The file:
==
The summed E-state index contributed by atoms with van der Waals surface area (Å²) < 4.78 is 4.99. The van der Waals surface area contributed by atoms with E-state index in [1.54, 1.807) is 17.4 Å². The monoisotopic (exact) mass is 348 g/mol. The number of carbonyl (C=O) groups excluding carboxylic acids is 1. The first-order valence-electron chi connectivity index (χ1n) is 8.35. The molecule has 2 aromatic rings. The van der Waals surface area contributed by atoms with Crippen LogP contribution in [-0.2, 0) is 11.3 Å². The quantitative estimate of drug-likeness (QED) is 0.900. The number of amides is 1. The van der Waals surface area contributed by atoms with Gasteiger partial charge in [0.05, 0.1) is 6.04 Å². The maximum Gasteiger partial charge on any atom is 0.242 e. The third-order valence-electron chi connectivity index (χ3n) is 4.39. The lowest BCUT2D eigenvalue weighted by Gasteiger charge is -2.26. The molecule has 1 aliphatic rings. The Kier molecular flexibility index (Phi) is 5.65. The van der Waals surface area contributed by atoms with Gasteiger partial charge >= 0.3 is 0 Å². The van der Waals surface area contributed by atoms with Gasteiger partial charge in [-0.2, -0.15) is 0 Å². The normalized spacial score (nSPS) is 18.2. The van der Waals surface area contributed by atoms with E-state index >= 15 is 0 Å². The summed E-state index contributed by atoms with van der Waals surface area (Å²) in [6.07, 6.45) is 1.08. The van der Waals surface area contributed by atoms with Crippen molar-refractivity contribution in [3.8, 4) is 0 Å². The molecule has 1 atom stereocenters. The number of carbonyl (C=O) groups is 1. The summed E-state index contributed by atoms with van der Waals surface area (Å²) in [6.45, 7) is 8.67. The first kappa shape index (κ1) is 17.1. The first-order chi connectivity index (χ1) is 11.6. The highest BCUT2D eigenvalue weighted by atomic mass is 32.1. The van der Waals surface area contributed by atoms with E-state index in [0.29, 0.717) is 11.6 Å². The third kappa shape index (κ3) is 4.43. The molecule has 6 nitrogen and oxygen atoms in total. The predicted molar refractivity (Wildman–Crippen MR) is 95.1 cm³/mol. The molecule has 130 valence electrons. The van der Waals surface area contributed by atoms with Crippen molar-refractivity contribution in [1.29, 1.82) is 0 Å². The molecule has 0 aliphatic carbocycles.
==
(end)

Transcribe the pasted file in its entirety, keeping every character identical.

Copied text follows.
The summed E-state index contributed by atoms with van der Waals surface area (Å²) < 4.78 is 4.99. The van der Waals surface area contributed by atoms with E-state index in [1.54, 1.807) is 17.4 Å². The monoisotopic (exact) mass is 348 g/mol. The number of carbonyl (C=O) groups excluding carboxylic acids is 1. The first-order valence-electron chi connectivity index (χ1n) is 8.35. The molecule has 2 aromatic rings. The van der Waals surface area contributed by atoms with Crippen LogP contribution in [-0.2, 0) is 11.3 Å². The quantitative estimate of drug-likeness (QED) is 0.900. The number of amides is 1. The van der Waals surface area contributed by atoms with Gasteiger partial charge in [0.05, 0.1) is 6.04 Å². The maximum Gasteiger partial charge on any atom is 0.242 e. The third-order valence-electron chi connectivity index (χ3n) is 4.39. The lowest BCUT2D eigenvalue weighted by Gasteiger charge is -2.26. The molecule has 1 aliphatic rings. The Kier molecular flexibility index (Phi) is 5.65. The van der Waals surface area contributed by atoms with Gasteiger partial charge >= 0.3 is 0 Å². The van der Waals surface area contributed by atoms with Gasteiger partial charge in [-0.2, -0.15) is 0 Å². The normalized spacial score (nSPS) is 18.2. The van der Waals surface area contributed by atoms with E-state index >= 15 is 0 Å². The summed E-state index contributed by atoms with van der Waals surface area (Å²) in [6.07, 6.45) is 1.08. The van der Waals surface area contributed by atoms with Crippen molar-refractivity contribution in [3.8, 4) is 0 Å². The molecule has 1 atom stereocenters. The number of carbonyl (C=O) groups is 1. The summed E-state index contributed by atoms with van der Waals surface area (Å²) in [6.45, 7) is 8.67. The first kappa shape index (κ1) is 17.1. The first-order chi connectivity index (χ1) is 11.6. The highest BCUT2D eigenvalue weighted by atomic mass is 32.1. The van der Waals surface area contributed by atoms with E-state index in [0.29, 0.717) is 11.6 Å². The third kappa shape index (κ3) is 4.43. The molecule has 6 nitrogen and oxygen atoms in total. The predicted molar refractivity (Wildman–Crippen MR) is 95.1 cm³/mol. The molecule has 130 valence electrons. The van der Waals surface area contributed by atoms with Crippen molar-refractivity contribution in [1.29, 1.82) is 0 Å². The molecule has 0 aliphatic carbocycles.